Miller makes Homer pertinent to women facing 21st-century monsters.

Pub Date: April 10, 2018

ISBN: 978-0-316-55634-7

Page Count: 400

Publisher: Little, Brown

Review Posted Online: Jan. 23, 2018

Kirkus Reviews Issue: Feb. 1, 2018

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Doerr captures the sights and sounds of wartime and focuses, refreshingly, on the innate goodness of his major characters.

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ALL THE LIGHT WE CANNOT SEE

Doerr presents us with two intricate stories, both of which take place during World War II; late in the novel, inevitably, they intersect.

In August 1944, Marie-Laure LeBlanc is a blind 16-year-old living in the walled port city of Saint-Malo in Brittany and hoping to escape the effects of Allied bombing. D-Day took place two months earlier, and Cherbourg, Caen and Rennes have already been liberated. She’s taken refuge in this city with her great-uncle Etienne, at first a fairly frightening figure to her. Marie-Laure’s father was a locksmith and craftsman who made scale models of cities that Marie-Laure studied so she could travel around on her own. He also crafted clever and intricate boxes, within which treasures could be hidden. Parallel to the story of Marie-Laure we meet Werner and Jutta Pfennig, a brother and sister, both orphans who have been raised in the Children’s House outside Essen, in Germany. Through flashbacks we learn that Werner had been a curious and bright child who developed an obsession with radio transmitters and receivers, both in their infancies during this period. Eventually, Werner goes to a select technical school and then, at 18, into the Wehrmacht, where his technical aptitudes are recognized and he’s put on a team trying to track down illegal radio transmissions. Etienne and Marie-Laure are responsible for some of these transmissions, but Werner is intrigued since what she’s broadcasting is innocent—she shares her passion for Jules Verne by reading aloud 20,000 Leagues Under the Sea. A further subplot involves Marie-Laure’s father’s having hidden a valuable diamond, one being tracked down by Reinhold von Rumpel, a relentless German sergeant-major.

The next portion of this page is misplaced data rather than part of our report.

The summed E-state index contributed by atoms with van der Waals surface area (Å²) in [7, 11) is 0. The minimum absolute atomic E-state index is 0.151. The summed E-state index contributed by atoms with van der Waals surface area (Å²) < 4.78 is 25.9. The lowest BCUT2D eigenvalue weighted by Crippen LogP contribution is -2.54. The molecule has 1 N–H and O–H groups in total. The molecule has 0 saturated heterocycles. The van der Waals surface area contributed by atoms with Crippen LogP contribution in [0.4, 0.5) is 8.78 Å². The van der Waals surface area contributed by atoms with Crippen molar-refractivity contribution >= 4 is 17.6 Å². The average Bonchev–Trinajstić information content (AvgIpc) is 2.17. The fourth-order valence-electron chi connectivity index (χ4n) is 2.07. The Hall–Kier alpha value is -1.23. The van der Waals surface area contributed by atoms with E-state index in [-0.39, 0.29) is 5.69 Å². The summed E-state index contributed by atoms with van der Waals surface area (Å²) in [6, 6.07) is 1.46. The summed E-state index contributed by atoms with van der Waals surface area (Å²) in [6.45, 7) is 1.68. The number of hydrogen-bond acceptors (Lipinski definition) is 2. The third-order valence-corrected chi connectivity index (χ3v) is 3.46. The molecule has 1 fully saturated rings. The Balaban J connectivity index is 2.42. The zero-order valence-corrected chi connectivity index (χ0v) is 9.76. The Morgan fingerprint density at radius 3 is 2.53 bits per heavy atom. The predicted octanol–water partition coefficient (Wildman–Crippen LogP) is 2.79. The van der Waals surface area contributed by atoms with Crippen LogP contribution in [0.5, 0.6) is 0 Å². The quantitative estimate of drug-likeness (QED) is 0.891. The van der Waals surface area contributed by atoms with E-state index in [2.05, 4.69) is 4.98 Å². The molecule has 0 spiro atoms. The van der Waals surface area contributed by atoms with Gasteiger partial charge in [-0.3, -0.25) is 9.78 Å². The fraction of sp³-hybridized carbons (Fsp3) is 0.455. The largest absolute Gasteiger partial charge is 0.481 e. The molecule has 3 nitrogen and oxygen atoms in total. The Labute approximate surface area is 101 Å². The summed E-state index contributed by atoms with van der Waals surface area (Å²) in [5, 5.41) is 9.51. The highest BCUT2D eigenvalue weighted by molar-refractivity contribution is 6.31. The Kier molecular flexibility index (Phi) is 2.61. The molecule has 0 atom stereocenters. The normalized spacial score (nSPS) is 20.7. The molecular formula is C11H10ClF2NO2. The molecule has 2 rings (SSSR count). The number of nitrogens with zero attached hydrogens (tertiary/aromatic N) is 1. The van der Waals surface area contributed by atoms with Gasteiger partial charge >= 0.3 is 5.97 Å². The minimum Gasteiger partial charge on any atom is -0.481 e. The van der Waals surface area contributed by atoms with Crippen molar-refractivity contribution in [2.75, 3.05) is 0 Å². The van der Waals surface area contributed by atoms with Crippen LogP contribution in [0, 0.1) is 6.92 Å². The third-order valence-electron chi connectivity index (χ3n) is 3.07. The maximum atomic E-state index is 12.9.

Doerr captures the sights and sounds of wartime and focuses, refreshingly, on the innate goodness of his major characters.

Pub Date: May 6, 2014

ISBN: 978-1-4767-4658-6

Page Count: 448

Publisher: Scribner

Review Posted Online: March 6, 2014

Kirkus Reviews Issue: March 15, 2014